I feel less guilty about the amount of time he watches TV. We have limits on TV time (he’s about to turn three for reference), although some days those limits are ignored. But, as we live overseas, I weigh the benefit of English language input through Netflix against whatever some expert or fellow mom has to say about dangers of too much screen time.
What to do with our guilt once we’ve heard what it’s telling us?
First I ask why I’m feeling guilty, then I start to wonder why I’m making particular choices. Why, if I value home cooked meals, am I not making sure I provide them right now? Are there some changes I need to make?
Do I need to get on top of meal planning? Maybe I can spend a few minutes on Pinterest and find a printable meal planner. Or perhaps the issue is that there is not enough time to shop and cook? So I might need to look into grocery delivery service or stock the freezer in bulk, so I don’t have to think about it.
Or maybe I just need to go easy on myself for a change. Am I my own worst critic? Maybe a week of crappy food, when I was extra busy and tired, isn’t the end of the world. I live don’t have a lot of outside help. Trying to be Wonder Woman or comparing myself to someone else is super unhelpful.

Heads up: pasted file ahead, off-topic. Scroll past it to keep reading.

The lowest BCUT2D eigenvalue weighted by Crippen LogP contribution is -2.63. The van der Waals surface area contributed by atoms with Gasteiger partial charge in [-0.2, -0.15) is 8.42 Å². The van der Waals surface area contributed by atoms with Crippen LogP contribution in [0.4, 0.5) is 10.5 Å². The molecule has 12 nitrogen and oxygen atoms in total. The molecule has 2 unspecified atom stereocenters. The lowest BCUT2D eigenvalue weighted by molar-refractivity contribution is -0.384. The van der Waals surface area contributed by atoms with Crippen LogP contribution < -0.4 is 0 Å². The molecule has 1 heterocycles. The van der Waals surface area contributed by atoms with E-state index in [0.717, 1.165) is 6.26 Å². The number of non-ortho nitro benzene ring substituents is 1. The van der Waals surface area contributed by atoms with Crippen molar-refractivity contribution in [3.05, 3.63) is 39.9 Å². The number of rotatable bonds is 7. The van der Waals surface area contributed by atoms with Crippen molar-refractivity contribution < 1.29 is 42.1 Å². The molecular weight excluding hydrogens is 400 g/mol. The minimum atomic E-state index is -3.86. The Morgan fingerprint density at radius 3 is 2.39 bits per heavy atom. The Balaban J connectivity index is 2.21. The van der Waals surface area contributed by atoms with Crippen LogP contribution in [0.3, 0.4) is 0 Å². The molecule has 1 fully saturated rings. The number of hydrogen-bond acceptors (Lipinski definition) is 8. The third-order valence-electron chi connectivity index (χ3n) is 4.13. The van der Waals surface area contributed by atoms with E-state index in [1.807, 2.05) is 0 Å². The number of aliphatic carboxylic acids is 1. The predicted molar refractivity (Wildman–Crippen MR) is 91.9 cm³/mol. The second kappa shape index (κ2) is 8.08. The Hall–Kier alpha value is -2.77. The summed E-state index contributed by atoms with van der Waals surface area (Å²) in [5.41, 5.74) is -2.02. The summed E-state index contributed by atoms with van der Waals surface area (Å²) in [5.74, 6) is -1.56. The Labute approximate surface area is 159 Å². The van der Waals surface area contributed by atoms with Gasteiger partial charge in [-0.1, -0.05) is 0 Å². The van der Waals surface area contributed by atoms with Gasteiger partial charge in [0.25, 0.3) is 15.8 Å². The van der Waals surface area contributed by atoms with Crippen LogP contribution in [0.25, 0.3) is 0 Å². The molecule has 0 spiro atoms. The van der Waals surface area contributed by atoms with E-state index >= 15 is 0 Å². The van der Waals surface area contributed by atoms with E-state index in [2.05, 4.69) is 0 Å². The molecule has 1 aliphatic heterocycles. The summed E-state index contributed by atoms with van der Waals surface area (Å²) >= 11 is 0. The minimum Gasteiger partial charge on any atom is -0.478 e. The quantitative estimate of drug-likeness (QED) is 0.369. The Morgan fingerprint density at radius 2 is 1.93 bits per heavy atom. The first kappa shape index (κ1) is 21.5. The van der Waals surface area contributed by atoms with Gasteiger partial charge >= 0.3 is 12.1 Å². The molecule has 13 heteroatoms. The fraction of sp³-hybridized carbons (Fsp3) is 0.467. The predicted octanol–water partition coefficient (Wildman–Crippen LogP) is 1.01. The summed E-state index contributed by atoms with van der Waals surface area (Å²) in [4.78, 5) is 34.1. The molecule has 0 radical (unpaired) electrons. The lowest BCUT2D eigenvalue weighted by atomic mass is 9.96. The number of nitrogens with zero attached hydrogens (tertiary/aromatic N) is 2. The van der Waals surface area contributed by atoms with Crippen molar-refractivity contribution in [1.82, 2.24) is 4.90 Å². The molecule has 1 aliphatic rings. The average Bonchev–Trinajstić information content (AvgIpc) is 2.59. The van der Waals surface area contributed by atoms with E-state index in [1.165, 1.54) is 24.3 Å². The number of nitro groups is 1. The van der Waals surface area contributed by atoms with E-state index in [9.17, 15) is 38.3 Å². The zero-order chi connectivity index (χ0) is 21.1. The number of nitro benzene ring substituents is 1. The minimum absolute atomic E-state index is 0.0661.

Maybe your guilt is telling you where you need to make some changes. Or maybe what you need is to learn to practice a little self-compassion.
If your friend came to you saying how she was such a terrible mom for letting this one ball drop would you join her to pile on the blame? Or would you tell her she’s doing a fantastic job and the kids are totally fine? Why are we so hard on ourselves?
Maybe I need to stay away from Pinterest and Facebook for a while. I don’t need to see anyone else boasting about how their kids eat kale and homemade sauerkraut. Or whatever. Maybe we all need time offline sometimes.
Maybe what our kids need isn’t a mom who is always trying so hard, but one who is learning to love herself more fully instead.